Clyde Mannon, the developer of Arapaho Hills, got his major start in the south Denver suburbs when he joined developer Edward Hawkins in 1949 as Hawkins commenced the development of property in Englewood, which would be called Arapahoe Acres. Mannon had previously worked with Hawkins as his shop foreman.
Soon Mannon, a Golden native, became Hawkins’ partner in General Investments Company and Hawkins Associates, both corporations formed to finance and build Arapahoe Acres.
Altogether Hawkins was sole designer of approximately 70 of the 125 homes in Arapahoe Acres. Architect Eugene Sternberg plans accounted for twenty homes; and Clyde Mannon served as contractor for most, if not all, of the houses built by Hawkins.
By 1957, the subdivision was built out. As Arapahoe Acres was nearing completion in 1955, Hawkins purchased land near Bowles and Belleview, west of South Lowell, for the development of a new project, Arapaho Hills. His longtime business partner, now working under the name Mannon Associates, assumed the projects after the completion of only three or four houses.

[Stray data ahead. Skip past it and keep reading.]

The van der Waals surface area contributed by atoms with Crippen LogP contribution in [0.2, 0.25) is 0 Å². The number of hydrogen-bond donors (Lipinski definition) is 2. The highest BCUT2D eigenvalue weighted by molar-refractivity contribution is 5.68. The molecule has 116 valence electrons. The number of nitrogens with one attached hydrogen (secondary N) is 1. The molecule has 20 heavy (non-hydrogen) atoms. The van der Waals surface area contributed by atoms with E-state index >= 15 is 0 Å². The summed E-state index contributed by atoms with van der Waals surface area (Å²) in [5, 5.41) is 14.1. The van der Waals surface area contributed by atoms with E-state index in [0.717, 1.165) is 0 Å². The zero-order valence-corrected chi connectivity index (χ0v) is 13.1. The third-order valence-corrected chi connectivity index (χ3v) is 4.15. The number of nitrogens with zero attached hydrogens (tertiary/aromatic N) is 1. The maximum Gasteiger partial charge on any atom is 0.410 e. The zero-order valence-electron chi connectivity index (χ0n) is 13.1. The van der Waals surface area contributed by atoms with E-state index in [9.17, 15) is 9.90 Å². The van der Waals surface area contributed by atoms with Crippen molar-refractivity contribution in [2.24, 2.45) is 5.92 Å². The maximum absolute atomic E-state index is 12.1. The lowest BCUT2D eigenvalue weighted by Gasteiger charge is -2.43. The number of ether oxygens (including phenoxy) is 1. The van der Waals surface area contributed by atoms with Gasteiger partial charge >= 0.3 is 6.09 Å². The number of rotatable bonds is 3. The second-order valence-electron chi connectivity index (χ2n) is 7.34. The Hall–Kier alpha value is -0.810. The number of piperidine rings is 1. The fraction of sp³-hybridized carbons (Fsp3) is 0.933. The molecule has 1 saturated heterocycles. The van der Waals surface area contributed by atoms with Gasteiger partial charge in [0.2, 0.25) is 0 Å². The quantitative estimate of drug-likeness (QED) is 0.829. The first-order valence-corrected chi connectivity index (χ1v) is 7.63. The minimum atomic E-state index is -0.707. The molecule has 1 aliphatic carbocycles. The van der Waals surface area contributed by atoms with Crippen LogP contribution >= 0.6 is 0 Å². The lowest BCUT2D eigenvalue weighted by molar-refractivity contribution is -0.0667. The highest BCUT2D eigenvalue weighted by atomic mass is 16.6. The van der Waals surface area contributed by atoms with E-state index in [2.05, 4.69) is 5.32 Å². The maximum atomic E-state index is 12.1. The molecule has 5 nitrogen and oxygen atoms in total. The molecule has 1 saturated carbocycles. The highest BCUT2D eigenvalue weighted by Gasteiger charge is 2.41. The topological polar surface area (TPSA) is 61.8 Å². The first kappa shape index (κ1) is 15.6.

A young architect named Jerry Dion, who was a 10th Mountain veteran, assisted Hawkins and Mannon in the Arapaho Hills project, performing site development. Mannon had hired Bruce Sutherland to do the designs for Arapaho Hills. Sutherland had previously worked with architect Charles Gordon Lee, who trained under Frank Lloyd Wright at Taliesin West. Assisting Sutherland was a young Denver University architectural student named John Eatwell, who to this day remains a practicing architect in Denver.
The subdivision plat for Arapaho Hills was filed with Arapahoe County in May, 1955. By 1957 there were houses on South Lowell, Manitou, Mohawk and Chimayo. The last Mannon homes were built in 1964 along Manitou Road. In all, 57 homes were built during the Clyde Mannon era.
Sources: “Arapahoe Acres, An Architectural History 1949-1957” by Diane Wray
Arapahoe County records
John Eatwell, architect